Ideation, Evaluation, and Iteration: How We Plan Our Lives
Whether you are working on a new product, project, business, or simply the next steps in your own life, the key to success is to generate a lot of ideas before evaluating and investing in any of them. Don't discount an idea before it's explored.
"[T]he number one enemy of creativity is judgment."
- Bill Burnett and Dave Evans, Designing Your Life
When I read Designing Your Life by Bill Burnett and Dave Evans recently (here's my review!), I was struck by the chapter on unsticking yourself from what the authors called "anchor problems"—problems that do have solutions, but solutions you're not seeing because you've anchored yourself to a particular solution that can't work.
By way of illustration, a local group is considering forming a new education co-op. But they got stuck talking about fundraisers and forming a nonprofit…. even before they have a regular group of families who show up, before they know what they need the money for, when their minimum viable product requires neither a fundraiser nor a nonprofit! They latched onto the ideas because one woman happened to be very excited about organizing fundraisers, and because someone else mentioned that nonprofits are good for education groups.
This is incredibly common. People get stuck on the first somewhat reasonable idea, instead of ranging farther to see it's actually the best option. They get anchored.
How do you get unstuck?
To get unstuck, Burnett and Evans recommend a designer's favorite tool: ideation. Come up with idea after idea—good, bad, wild, weird, and maybe even some beautiful, shiny gems. There are tons of ideation techniques, just do an online search. The critical aspect of all of them is that your aim is to consider all angles before committing. Generate as many ideas as possible, as many ways of solving your problem or reaching your goal as you can.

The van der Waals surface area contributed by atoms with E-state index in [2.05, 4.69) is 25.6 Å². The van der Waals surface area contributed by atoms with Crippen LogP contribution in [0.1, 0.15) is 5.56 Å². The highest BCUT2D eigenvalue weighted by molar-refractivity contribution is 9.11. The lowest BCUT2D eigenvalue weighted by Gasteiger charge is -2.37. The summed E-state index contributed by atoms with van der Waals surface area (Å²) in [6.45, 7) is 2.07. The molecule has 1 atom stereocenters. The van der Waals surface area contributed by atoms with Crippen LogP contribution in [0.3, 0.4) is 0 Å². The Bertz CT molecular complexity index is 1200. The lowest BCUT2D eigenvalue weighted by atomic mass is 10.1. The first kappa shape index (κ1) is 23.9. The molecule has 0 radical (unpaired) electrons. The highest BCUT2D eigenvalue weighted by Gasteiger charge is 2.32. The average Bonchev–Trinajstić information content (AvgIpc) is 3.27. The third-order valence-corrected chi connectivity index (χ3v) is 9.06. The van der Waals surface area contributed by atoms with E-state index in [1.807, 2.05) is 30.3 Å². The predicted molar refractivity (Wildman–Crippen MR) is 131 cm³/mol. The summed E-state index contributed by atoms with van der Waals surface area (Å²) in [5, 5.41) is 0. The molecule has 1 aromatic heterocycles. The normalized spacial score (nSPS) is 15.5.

Burnett and Evans also brought up the idea of prototypes in that chapter—i.e., try things out, learn from them, iterate on them. The idea of prototyping and iterating comes up again and again in my reading, whether it's Charles Marohn making little bets to build strong towns or Bruce Feiler iterating on family traditions to make happy families. Anytime you're messing with a complex system—a town, a family, a life—it behooves you to try small changes, test them, evaluation, and iterate.
In How Children Succeed (read my review!), Paul Tough wrote about a method of getting unstuck and building discipline, resilience, and motivation called mental contrasting. First, think about all the obstacles you may face on the way to your goal. Then, consider how, specifically, you might overcome each obstacle. Be optimistic, but also plan how you'll tackle inevitable setbacks. Consider alternative paths.
Ideation, evaluation and iteration: How we plan our lives
The ideation, evaluation, and iteration approach is exactly how Randy and I plan much of our lives. I enjoy planning—all the adaptation, flexibility, scheduling, forward thinking, and timelines that feed into it. The fact that we take the same approach to life planning is a significant boon to our marriage.
During the ideation and evaluation stages, we go for long walks. Whether hiking a mountain together or breaking out the double stroller and the baby backpack to cruise the neighborhood, it's been a tradition ever since we started dating—long walks and lots of talking.
First, we check in on our goals. We make sure we're heading in the right direction, and whether that direction is still where we want to be headed. Then, we talk over possibilities, directions, and five-year plans. We toss out ideas. We question. Eventually, we'll settle on something—with the intention to keep iterating if it doesn't work out.